Carnival in Venice

Carnival in Venice

Wherever you look in Venice, vendors and ateliers sell masks. Some are traditional, like the Plague Doctor or Casanova, while others are modern and purely decorative. In the old days, masks were made of paper mache, so that they could easily be worn for disease prevention, or to Carnival festivities.

I’ve always been fascinated with masks, and a few from Venice hang on my bedroom wall. Those masks are gifts from my aunt’s travels to the sinking city, so I was excited to pick up a couple and add to the collection.

While not very traditional, I fell in love with this black wire mask complete with gothic filigrees and rhinestones. Glamourous and elegant, the mask matched perfectly with the Venetian architecture and my purple and black rococo room in Toronto.

Once a year, the city is filled with masked crusaders as they celebrate Carnival. I had the chance to celebrate Carnival in Maastricht, Netherlands, but I would love to come to Venice to witness the costumed guests who line the streets in lavish costumes 40 days before Easter. But even when it’s not Carnival, where can you find authentic mask art amongst the sea imported goods?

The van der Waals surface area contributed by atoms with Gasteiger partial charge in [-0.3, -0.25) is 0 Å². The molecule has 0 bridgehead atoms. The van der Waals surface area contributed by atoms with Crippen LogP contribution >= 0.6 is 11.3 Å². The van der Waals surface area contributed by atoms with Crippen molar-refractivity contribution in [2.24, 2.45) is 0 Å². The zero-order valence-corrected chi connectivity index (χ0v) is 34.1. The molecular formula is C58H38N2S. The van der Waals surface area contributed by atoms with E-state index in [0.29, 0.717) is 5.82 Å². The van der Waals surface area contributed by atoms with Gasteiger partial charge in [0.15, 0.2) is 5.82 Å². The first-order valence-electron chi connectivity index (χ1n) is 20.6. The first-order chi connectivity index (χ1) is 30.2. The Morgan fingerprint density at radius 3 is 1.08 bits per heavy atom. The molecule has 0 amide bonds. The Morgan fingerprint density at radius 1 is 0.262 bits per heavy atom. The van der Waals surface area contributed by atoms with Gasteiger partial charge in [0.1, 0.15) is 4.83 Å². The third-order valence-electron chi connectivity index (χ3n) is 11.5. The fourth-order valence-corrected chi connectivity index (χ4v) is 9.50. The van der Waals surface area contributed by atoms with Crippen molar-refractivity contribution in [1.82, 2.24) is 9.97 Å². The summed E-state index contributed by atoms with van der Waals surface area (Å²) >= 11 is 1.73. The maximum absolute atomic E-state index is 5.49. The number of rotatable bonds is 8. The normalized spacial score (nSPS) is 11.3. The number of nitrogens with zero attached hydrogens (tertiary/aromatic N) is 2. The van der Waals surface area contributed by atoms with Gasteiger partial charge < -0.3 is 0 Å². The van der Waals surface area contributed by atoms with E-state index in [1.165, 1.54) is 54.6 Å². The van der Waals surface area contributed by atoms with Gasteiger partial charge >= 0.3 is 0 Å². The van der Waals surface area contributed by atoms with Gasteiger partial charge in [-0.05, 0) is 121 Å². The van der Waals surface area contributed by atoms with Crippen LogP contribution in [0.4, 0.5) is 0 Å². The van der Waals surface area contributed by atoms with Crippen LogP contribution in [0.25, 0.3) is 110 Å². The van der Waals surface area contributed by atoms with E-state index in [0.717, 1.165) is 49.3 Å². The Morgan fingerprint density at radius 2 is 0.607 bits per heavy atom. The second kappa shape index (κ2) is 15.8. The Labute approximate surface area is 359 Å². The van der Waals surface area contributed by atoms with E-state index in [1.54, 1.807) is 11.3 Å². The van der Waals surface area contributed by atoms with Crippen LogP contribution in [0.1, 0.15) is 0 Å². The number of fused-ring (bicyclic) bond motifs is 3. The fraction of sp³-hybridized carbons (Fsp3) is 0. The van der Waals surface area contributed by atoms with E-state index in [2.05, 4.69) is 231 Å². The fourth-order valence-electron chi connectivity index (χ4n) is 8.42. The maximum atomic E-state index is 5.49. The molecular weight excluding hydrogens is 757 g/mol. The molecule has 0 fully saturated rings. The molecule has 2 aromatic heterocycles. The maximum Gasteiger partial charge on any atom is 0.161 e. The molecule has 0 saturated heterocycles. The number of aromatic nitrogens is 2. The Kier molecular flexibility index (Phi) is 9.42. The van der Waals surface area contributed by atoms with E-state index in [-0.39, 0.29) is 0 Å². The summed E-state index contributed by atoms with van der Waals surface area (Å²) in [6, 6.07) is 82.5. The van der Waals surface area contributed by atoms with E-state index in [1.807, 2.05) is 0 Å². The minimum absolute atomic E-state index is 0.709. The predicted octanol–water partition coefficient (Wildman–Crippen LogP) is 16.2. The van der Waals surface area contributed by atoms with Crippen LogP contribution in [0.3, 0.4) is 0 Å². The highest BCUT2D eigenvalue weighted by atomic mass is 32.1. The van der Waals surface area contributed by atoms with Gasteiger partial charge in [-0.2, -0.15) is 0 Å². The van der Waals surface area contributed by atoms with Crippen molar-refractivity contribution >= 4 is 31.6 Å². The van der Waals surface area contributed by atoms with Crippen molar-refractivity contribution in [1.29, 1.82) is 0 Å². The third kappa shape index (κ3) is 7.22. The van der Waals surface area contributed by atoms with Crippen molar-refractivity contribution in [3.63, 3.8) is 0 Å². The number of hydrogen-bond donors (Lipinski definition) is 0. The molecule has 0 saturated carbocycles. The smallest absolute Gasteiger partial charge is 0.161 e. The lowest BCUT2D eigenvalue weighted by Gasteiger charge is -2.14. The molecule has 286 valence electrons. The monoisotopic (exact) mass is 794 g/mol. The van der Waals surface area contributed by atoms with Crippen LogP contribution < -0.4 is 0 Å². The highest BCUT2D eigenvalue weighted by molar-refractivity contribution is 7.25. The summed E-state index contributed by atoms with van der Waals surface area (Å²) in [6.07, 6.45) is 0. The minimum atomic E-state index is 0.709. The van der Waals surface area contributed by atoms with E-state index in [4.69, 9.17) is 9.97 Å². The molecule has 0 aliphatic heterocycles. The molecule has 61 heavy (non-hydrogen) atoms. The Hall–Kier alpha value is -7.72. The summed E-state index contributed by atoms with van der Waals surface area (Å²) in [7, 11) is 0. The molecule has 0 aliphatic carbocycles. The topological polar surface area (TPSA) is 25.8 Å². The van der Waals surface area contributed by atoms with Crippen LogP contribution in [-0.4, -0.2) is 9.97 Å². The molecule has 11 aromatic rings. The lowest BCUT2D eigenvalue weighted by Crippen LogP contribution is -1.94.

Venice is romantic enough with the gondoliers and delicious cuisine, but there is something so beautiful and mysterious about all the masks adorning the city. I tried to avoid the tourist traps along the Ponte di Rialto, and searched for a more authentic shop.

Cà Macana has a few locations in Venice, where you can even decorate your own papier mache mask to your liking. The company designed masks for Stanley Kubrick’s Eyes Wide Shut, and have very reasonable prices for authentic work. There’s even an online shop if you’re looking to decorate your place or for a costume ball.

La Bauta (Campo San Toma 2867, Sotoportego de le Acque 5006, Crosera San Pantalon 3829) is another group of mask stores that sell authentic masks made in Italy. I picked up a paper mache harlequin cat mask featuring music scores by Vivaldi.

My biggest tip for purchasing a mask is to shop around. My boyfriend picked up the first one he saw at Leon d’Oro near the Ponte di Rialto, and ended up finding the same one at Cà Macana for half the price! As long as you fall in love with an artisan’s work.

It’s easy to spot the difference between a mass-produced imported product from an authentic Venetian mask. Look for irregularities in the underside and decoration, and make sure that your mask looks unique from other similar models in the shop- it should be one of a kind!